What is Community Action?
Community Action Agencies are private non-profit or public organizations that were created by the federal government in 1964, as part of the Economic Opportunity Act, to prevent and reduce poverty by affording everyone the opportunity for education, training, and the chance to work and live in decency and dignity.
After the assassination of President Kennedy in November 1963, President Lyndon B. Johnson expanded the policy ideas initiated in the Kennedy Administration. In his message to Congress on January 8, 1964, President Johnson said:
“Let us carry forward the plans and programs of John F. Kennedy, not because of our sorrow or sympathy, but because they are right. . . . This Administration today, here and now declares an unconditional War on Poverty in America. . . . Our joint Federal-local effort must pursue poverty, pursue it wherever it exists. In city slums, in small towns, in sharecroppers’ shacks, or in migrant worker camps, on Indian reservations, among whites as well as Negroes, among the young as well as the aged, in the boom towns and in the depressed areas”.
At this time, the “War on Poverty” was born, with the purpose of promoting education, general welfare and health for the impoverished. In 1964, Congress passed the Economic Opportunity Act that established and funded Community Action Agencies and Programs.
In 1974, the Economic Opportunity Act was terminated in 1973 and was replaced with the Community Service Act of 1974. While the name of the legislation was changed (from “Opportunity” to “Service”), the mission and purpose of the funding remained unchanged.
In 1981, the Community Service Act was replaced by the Community Service Block Grant (CSBG). This changed the regulatory and funding basis of Community Action Agencies and it changed the relationship between local agencies and the Federal government, with state offices now installed as recipients of the Block Grant funding and therefore as intermediaries for local Community Action Agencies.
Community Action Agencies currently serve 96% of the counties across the United States. Each Community Action Agency is a locally controlled organization designed to respond to the specific human service needs of that community. As a result, every Community Action boasts different programs based on identified local needs.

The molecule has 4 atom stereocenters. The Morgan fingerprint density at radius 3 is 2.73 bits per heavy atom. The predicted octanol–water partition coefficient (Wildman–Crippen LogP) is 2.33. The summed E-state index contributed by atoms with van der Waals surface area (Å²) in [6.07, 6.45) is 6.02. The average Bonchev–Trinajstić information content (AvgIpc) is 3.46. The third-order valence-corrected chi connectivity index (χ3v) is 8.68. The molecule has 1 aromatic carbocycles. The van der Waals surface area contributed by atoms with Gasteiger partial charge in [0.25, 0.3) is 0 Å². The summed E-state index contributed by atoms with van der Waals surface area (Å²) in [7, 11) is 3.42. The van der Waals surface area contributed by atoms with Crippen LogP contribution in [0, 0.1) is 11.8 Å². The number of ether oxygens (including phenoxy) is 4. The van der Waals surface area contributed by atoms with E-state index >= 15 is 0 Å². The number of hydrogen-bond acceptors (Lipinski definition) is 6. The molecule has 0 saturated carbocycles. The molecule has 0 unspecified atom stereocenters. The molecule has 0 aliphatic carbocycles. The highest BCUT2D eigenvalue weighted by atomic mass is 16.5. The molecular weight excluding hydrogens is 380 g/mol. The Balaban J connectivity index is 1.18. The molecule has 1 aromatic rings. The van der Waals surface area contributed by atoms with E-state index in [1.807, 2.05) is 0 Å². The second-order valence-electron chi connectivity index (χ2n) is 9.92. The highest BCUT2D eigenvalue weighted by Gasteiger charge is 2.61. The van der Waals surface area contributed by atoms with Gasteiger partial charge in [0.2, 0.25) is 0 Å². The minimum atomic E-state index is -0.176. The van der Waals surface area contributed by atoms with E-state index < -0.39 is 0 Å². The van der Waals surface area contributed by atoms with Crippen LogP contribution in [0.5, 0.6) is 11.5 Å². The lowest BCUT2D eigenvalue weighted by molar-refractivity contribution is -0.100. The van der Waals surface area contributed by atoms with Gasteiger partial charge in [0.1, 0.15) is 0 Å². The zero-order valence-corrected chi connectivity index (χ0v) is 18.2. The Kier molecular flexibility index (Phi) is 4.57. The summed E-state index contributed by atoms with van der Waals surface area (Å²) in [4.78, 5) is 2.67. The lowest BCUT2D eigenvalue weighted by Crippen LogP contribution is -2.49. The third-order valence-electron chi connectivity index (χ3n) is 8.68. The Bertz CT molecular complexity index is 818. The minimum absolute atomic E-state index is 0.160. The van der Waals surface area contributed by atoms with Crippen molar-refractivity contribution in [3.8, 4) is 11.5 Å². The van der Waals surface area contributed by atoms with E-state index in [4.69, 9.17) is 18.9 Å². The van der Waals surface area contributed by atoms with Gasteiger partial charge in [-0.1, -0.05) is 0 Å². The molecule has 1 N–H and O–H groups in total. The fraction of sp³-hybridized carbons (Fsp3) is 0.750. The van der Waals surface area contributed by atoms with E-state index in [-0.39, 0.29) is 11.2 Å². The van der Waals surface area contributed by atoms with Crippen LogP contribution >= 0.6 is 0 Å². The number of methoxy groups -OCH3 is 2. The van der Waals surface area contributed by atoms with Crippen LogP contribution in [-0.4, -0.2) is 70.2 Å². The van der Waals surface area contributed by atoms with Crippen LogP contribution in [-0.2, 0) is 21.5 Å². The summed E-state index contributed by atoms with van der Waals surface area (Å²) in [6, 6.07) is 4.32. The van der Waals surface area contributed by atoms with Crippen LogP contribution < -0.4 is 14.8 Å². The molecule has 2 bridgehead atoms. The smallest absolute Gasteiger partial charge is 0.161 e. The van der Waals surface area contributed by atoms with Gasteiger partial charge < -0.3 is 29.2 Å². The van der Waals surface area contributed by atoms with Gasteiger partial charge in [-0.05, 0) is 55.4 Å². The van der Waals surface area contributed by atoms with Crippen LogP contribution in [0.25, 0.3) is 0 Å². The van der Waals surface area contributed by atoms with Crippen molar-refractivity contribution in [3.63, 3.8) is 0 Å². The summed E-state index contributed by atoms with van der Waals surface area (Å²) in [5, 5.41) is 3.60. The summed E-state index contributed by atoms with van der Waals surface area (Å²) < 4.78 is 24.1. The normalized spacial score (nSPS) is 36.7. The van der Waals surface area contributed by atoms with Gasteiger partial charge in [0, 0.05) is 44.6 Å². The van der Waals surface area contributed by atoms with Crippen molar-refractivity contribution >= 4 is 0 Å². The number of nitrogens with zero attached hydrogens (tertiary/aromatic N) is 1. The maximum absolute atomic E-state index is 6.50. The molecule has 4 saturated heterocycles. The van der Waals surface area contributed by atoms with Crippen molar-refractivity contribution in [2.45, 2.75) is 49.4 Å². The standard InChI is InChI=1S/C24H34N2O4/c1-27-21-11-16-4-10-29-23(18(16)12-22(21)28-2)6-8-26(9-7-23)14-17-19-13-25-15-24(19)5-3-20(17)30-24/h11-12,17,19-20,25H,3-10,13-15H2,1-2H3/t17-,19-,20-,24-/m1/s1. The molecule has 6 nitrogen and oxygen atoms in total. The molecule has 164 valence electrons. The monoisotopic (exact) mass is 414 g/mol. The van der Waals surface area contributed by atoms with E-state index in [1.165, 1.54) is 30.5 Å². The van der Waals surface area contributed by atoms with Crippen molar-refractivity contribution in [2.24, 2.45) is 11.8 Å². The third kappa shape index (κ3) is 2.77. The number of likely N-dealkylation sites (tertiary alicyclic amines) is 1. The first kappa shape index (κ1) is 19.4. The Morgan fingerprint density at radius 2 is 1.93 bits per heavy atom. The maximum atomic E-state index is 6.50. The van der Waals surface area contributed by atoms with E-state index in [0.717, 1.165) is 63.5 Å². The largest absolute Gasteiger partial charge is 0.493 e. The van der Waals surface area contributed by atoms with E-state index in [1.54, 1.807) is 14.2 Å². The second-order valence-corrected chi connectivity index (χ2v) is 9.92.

The Promise of Community Action
Community Action changes people’s lives, embodies the spirit of hope, improves communities, and makes America a better place to live. We care about the entire community, and we are dedicated to helping people help themselves and each other.
Community Action Code of Ethics
On May 11, 1965 the Community Council of Comal County was established as a private non–profit corporation, funded through the Office of Economic Opportunity. On September 3, 1965, the Articles of Incorporation were changed to reflect the addition of Blanco County to the service area and the name of the agency was changed to Community Council of Blanco and Comal Counties, Inc. On March 25, 1971, the name of the corporation was again changed to the Community Council of South Central Texas, Inc. to conveniently allow for future expansion of the prescribed service area.
As the service delivery agency to the low-income, CCSCT will continue to identify needs, prioritize them, and stimulate, promote, secure, and use all available resources (federal, state, and local) to alleviate poverty. It is our intent to enable low-income individuals and families to acquire the skills and knowledge to secure the necessary opportunities to become fully self-sufficient.
CCSCT serves low-income families and individuals in 31 counties in South Central and West Texas; as well as counties along the Texas/Mexico Border. Those counties include: Atascosa, Bandera, Bee, Brewster, Crane, Comal, Culberson, Dimmit, Edwards, Frio, Gillespie, Guadalupe, Hudspeth, Jeff Davis, Karnes, Kerr, Kendall, Kinney, LaSalle, Live Oak, Maverick, Medina, McMullen, Pecos, Presidio, Real, Terrell, Uvalde, Val Verde, Wilson and Zavala. It should be noted that each program may be authorized by its funding source to serve either additional counties or less than the counties specified.